Carbon monoxide (CO) poisoning is the leading cause of poisoning deaths in the United States. Here are some important facts to promote awareness, minimize risks, and prevent carbon monoxide poisoning.
What is carbon monoxide?
- Carbon monoxide is a gas that is produced whenever a fuel is burned, such as gas, kerosene, oil, charcoal, or wood.
- Carbon monoxide is colorless and odorless, making it difficult to detect without an alarm.
Sources of carbon monoxide in your residence:
- Any fuel burning equipment, including unvented space heaters and stoves.
- Blocked chimneys, rusted heat exchanger, a broken chimney flue, or any other fuel-burning equipment where combustion gases cannot exit the residence properly.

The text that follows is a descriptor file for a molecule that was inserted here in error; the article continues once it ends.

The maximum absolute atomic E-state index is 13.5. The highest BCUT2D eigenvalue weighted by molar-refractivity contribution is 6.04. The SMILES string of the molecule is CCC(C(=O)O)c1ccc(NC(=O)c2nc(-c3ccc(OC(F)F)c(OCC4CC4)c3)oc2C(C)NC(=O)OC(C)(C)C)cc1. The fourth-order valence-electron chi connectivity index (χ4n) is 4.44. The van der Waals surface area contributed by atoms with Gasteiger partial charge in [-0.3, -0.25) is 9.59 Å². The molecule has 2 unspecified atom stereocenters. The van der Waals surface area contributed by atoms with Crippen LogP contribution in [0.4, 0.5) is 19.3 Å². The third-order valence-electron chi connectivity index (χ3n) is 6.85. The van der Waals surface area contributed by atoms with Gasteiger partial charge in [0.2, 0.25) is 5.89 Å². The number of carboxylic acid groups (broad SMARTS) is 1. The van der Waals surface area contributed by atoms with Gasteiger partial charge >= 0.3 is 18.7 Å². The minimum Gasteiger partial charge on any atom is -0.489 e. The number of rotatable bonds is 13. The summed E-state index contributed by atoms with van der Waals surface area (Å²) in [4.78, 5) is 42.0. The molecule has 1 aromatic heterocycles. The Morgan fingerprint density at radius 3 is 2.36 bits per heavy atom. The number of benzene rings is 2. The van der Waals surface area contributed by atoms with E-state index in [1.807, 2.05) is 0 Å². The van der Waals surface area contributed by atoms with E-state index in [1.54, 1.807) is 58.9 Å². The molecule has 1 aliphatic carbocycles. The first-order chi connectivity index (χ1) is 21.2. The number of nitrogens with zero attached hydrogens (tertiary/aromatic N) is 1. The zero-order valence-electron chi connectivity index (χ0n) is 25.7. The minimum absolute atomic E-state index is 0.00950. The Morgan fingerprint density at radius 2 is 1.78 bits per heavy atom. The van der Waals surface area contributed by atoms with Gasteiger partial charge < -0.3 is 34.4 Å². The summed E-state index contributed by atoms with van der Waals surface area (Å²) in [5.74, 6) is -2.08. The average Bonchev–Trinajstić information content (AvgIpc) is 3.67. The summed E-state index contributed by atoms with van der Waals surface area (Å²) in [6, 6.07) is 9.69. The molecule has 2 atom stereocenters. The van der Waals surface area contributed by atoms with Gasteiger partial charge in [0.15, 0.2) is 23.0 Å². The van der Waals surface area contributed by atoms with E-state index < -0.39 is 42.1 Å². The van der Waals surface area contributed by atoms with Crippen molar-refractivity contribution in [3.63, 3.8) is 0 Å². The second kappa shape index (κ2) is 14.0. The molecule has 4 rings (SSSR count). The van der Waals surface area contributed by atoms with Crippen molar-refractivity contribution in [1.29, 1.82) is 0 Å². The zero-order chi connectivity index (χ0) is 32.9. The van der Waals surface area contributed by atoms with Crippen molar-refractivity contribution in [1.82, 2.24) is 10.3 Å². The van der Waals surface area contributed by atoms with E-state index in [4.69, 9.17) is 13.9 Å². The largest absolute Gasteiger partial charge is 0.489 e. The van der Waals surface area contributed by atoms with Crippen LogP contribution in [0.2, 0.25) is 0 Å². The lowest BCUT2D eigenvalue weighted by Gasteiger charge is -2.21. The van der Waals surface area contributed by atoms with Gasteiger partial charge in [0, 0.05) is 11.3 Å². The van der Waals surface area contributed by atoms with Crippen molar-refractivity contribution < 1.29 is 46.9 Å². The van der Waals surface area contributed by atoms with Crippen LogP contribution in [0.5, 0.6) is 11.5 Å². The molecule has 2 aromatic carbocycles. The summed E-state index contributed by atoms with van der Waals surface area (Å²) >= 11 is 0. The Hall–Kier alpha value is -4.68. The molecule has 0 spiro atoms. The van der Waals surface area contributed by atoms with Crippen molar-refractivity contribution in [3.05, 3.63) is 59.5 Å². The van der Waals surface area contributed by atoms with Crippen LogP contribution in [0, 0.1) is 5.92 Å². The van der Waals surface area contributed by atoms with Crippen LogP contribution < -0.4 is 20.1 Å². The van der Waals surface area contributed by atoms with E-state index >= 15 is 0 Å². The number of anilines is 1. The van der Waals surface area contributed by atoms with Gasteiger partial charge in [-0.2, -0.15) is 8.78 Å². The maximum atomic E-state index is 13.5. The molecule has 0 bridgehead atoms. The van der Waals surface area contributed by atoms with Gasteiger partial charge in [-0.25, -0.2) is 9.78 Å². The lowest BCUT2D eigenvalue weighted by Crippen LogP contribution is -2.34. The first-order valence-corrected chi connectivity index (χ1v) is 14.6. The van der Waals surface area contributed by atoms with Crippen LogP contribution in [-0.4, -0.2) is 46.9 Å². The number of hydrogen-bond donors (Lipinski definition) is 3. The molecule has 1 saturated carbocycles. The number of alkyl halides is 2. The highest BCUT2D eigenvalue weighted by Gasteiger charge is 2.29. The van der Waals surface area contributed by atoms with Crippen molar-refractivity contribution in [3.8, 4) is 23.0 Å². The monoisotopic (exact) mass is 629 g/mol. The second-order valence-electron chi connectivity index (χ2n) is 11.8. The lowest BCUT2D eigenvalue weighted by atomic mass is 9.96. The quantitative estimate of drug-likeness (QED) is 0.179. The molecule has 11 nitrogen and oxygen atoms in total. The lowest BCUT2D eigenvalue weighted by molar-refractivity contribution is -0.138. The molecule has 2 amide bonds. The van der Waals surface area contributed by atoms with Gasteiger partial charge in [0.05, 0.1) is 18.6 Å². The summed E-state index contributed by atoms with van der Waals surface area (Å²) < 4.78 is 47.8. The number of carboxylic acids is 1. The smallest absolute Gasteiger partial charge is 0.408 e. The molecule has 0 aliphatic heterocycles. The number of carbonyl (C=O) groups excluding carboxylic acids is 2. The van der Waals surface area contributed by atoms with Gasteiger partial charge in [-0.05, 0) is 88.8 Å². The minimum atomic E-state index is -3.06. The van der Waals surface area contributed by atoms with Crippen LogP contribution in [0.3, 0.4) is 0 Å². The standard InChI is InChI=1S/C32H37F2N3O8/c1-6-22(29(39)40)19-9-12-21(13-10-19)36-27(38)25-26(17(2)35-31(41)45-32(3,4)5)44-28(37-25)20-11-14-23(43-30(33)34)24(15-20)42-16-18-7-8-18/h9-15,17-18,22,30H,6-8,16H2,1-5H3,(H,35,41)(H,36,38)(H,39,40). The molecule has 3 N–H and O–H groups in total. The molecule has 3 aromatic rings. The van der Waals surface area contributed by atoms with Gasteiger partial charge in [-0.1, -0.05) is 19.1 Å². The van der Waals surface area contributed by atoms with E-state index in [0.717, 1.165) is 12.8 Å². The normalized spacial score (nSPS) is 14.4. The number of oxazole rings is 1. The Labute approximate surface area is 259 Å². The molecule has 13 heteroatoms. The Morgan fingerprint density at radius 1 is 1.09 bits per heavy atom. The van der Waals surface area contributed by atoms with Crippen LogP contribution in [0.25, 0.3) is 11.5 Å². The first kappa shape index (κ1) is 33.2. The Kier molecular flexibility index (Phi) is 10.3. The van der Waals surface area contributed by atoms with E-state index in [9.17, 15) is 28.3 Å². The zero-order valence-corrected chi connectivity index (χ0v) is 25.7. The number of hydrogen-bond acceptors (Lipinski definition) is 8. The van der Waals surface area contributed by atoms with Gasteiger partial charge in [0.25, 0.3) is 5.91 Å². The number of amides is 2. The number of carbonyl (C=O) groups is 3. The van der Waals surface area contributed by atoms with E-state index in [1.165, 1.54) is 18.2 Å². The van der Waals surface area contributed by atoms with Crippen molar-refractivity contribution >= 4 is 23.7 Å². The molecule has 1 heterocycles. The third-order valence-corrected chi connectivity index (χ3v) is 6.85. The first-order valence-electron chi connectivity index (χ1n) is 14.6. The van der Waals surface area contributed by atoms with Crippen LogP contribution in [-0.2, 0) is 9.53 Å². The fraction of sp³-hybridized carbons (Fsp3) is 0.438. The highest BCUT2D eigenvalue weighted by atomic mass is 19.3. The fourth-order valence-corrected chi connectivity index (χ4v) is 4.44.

- Use of charcoal grills indoors and idling engines in an attached garage can also cause carbon monoxide to enter your residence.
Carbon monoxide poisoning can appear as flu-like symptoms or as nausea, dizziness, fatigue, disorientation, and/or vomiting. Symptoms may disappear or regress when you leave the home. However, if you are experiencing any of these symptoms, get fresh air and seek immediate medical attention. Also, inform the property manager/landlord.
Carbon monoxide alarms are vital in avoiding carbon monoxide poisoning. If you live off campus, it is recommended that you install a carbon monoxide detector, or speak with your landlord to ensure that one is installed. A limited number of detectors are available from the University Store on Fifth for just $15 each.
For further information on carbon monoxide poisoning, please visit the following websites.